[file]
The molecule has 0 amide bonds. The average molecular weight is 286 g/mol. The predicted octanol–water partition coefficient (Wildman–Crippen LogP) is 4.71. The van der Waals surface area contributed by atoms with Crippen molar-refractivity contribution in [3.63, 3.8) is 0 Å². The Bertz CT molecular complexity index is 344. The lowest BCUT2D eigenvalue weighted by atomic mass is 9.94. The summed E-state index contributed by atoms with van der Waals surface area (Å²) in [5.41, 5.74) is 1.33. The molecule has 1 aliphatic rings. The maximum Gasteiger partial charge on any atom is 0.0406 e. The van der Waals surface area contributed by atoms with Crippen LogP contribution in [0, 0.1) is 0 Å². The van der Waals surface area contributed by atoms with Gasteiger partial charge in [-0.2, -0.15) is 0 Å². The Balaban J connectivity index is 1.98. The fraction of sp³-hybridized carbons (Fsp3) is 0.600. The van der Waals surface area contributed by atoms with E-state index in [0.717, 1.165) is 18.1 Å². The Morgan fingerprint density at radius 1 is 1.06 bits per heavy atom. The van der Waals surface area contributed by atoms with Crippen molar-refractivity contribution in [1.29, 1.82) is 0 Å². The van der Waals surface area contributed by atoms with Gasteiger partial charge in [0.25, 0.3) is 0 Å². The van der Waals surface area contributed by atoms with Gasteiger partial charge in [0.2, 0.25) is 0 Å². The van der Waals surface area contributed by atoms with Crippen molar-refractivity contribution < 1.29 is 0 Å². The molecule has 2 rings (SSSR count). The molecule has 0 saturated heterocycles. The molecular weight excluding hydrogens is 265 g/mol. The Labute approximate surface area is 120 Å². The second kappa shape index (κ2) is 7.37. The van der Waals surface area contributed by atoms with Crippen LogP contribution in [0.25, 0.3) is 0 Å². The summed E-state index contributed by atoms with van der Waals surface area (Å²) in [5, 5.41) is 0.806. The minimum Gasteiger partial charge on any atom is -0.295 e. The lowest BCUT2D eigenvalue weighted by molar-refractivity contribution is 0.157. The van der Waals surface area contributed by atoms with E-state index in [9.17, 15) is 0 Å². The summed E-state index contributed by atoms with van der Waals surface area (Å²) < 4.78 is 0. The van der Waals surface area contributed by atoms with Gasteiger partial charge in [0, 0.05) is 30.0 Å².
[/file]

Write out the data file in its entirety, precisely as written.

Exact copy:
The molecule has 0 amide bonds. The average molecular weight is 286 g/mol. The predicted octanol–water partition coefficient (Wildman–Crippen LogP) is 4.71. The van der Waals surface area contributed by atoms with Crippen molar-refractivity contribution in [3.63, 3.8) is 0 Å². The Bertz CT molecular complexity index is 344. The lowest BCUT2D eigenvalue weighted by atomic mass is 9.94. The summed E-state index contributed by atoms with van der Waals surface area (Å²) in [5.41, 5.74) is 1.33. The molecule has 1 aliphatic rings. The maximum Gasteiger partial charge on any atom is 0.0406 e. The van der Waals surface area contributed by atoms with Crippen LogP contribution in [0, 0.1) is 0 Å². The van der Waals surface area contributed by atoms with Gasteiger partial charge in [-0.2, -0.15) is 0 Å². The Balaban J connectivity index is 1.98. The fraction of sp³-hybridized carbons (Fsp3) is 0.600. The van der Waals surface area contributed by atoms with E-state index in [0.717, 1.165) is 18.1 Å². The Morgan fingerprint density at radius 1 is 1.06 bits per heavy atom. The van der Waals surface area contributed by atoms with Crippen molar-refractivity contribution in [1.29, 1.82) is 0 Å². The van der Waals surface area contributed by atoms with Gasteiger partial charge in [0.25, 0.3) is 0 Å². The van der Waals surface area contributed by atoms with Gasteiger partial charge in [0.2, 0.25) is 0 Å². The van der Waals surface area contributed by atoms with Crippen molar-refractivity contribution < 1.29 is 0 Å². The molecule has 2 rings (SSSR count). The molecule has 0 saturated heterocycles. The molecular weight excluding hydrogens is 265 g/mol. The Labute approximate surface area is 120 Å². The second kappa shape index (κ2) is 7.37. The van der Waals surface area contributed by atoms with Crippen LogP contribution in [0.25, 0.3) is 0 Å². The summed E-state index contributed by atoms with van der Waals surface area (Å²) in [5, 5.41) is 0.806. The minimum Gasteiger partial charge on any atom is -0.295 e. The lowest BCUT2D eigenvalue weighted by molar-refractivity contribution is 0.157. The van der Waals surface area contributed by atoms with E-state index in [9.17, 15) is 0 Å². The summed E-state index contributed by atoms with van der Waals surface area (Å²) < 4.78 is 0. The van der Waals surface area contributed by atoms with Gasteiger partial charge in [0, 0.05) is 30.0 Å².